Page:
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Disparities in breast cancer stage at diagnosis between immigrant and native-born women: A meta-analysis.

Herbach EL, Weeks KS, O'Rorke M, Novak NL, Schweizer ML. Disparities in breast cancer stage at diagnosis between immigrant and native-born women: A meta-analysis. Annals of epidemiology. 2021 Feb 1; 54:64-72.e7.

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Abstract:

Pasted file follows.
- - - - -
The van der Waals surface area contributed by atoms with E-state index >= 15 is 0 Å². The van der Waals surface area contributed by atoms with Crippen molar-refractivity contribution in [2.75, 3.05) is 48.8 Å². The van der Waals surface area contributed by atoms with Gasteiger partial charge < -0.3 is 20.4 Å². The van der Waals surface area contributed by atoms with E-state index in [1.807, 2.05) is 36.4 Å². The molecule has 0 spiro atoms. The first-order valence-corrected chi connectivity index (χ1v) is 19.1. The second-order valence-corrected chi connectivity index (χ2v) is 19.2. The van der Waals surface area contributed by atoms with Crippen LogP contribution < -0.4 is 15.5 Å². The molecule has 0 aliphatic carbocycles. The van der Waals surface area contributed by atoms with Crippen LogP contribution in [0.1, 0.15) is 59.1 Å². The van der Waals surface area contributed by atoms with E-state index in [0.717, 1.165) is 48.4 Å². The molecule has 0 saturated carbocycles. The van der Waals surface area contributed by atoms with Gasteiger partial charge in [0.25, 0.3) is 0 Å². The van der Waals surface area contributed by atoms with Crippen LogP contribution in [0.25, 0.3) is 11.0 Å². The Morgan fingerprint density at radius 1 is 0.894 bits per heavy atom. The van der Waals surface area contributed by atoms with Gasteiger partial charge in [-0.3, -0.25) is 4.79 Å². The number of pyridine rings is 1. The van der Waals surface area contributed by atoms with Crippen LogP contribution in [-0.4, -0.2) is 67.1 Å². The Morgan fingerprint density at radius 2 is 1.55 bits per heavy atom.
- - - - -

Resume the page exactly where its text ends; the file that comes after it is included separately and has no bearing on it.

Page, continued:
PURPOSE: To synthesize existing observational evidence to identify disparities in stage at breast cancer diagnosis between foreign- and native-born women. We hypothesized immigrant women would be less likely than natives to be diagnosed at a localized stage. METHODS: Systematic searches for studies detailing stage at breast cancer diagnosis by birthplace in PubMed, Embase, and Web of Science yielded 11 relevant cohort studies from six countries. Odds ratios were pooled using random effects models. RESULTS: Foreign-born women were 12% less likely to be diagnosed with breast cancer at a localized stage than natives (OR 0.88, 95% CI 0.82-0.95). A similar disadvantage was observed in immigrants from Asia, Eastern Europe, Latin America and the Caribbean, and developing or in transition nations; immigrants from developed countries experienced the least disparity. CONCLUSIONS: This meta-analysis confirmed the presence of significant differences in breast cancer stage at diagnosis as per nativity. Across diverse immigrant groups and host countries, foreign-born women were significantly less likely to be diagnosed with localized breast cancer than native women; the magnitude of the disparity varied by region and economic condition of immigrants' birthplace.





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